The following 7 characteristics, are my 'rules of thumb' that suggest tendencies of market action and behavior that are commonplace relative to moving averages and their upper and lower envelopes:

1. Determination of what moving average to use somewhat arbitrary but is found by what 'works' in the most instances or trend reversals. The biggest variation is with the percentages above and below the center moving average. I suggest starting with a 21-day moving average for most daily charts in stocks, most commodities and for other markets.

2. A common starting point for a major index envelope size is 3-4 percent. The envelope size varies from trend to trend and market cycle to market cycle. For an envelope size that has 'worked' the best for me in trade timing over many years of trading the indexes start with 3 percent envelope side as your default setting and then expand or contract the envelope size (the percentage) as is appropriate for the dominant trend, especially over the past 6-12 months.

3. If the last high was 5% above the moving average, try keeping the upper envelope line set at 5%. The next high will often reflect the same extreme. Conversely, if the last significant downswing low was 3% below the moving average, keep this figure as the lower envelope setting until market action dictates otherwise.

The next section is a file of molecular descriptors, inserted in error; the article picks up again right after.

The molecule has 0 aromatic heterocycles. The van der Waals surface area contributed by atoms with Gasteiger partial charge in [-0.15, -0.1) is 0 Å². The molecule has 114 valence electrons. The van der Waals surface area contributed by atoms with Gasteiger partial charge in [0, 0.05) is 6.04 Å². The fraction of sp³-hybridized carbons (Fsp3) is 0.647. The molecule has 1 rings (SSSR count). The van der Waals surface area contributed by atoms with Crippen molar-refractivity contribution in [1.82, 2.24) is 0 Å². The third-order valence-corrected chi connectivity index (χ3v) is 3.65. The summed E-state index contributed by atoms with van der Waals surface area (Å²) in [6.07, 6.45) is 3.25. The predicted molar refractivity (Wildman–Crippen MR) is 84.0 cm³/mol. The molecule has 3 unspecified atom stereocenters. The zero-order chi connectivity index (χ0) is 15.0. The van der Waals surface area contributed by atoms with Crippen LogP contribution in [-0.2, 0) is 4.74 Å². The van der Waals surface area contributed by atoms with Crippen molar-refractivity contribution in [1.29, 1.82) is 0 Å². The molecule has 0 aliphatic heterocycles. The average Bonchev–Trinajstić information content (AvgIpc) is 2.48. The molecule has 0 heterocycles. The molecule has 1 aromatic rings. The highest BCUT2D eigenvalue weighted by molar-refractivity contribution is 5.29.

4. If prices cross above the moving average, assume that this line will act as support on pullbacks with the next rally having good potential to advance to the upper envelope line. If the index or stock is in an uptrend, the envelope line often acts as a rising line of resistance for multiple rallies that 'hug' (move up along) the upper envelope line. The key thing is that rate of increase will tend to SLOW. The index will not always reverse on a move to or above the line, it just slows down its rate of increase.

5. If prices cross below the center moving average, assume that this line may act as resistance on any rebounds and that downside potential is to the lower envelope line. If the trend is down, the envelope line may act as a falling support line and there may be multiple downswings that touch or hug and move down along the lower envelope line.

6. In an uptrend, buy declines to the lower envelope line; this area will both define where the index or stock is both 'oversold' and the specific price area that offers an opportune buy. In a downtrend, I look to sell advances to the upper envelope line; this area will help define where the market is both 'overbought' and the specific price area that may be most opportune for shorting or put entry.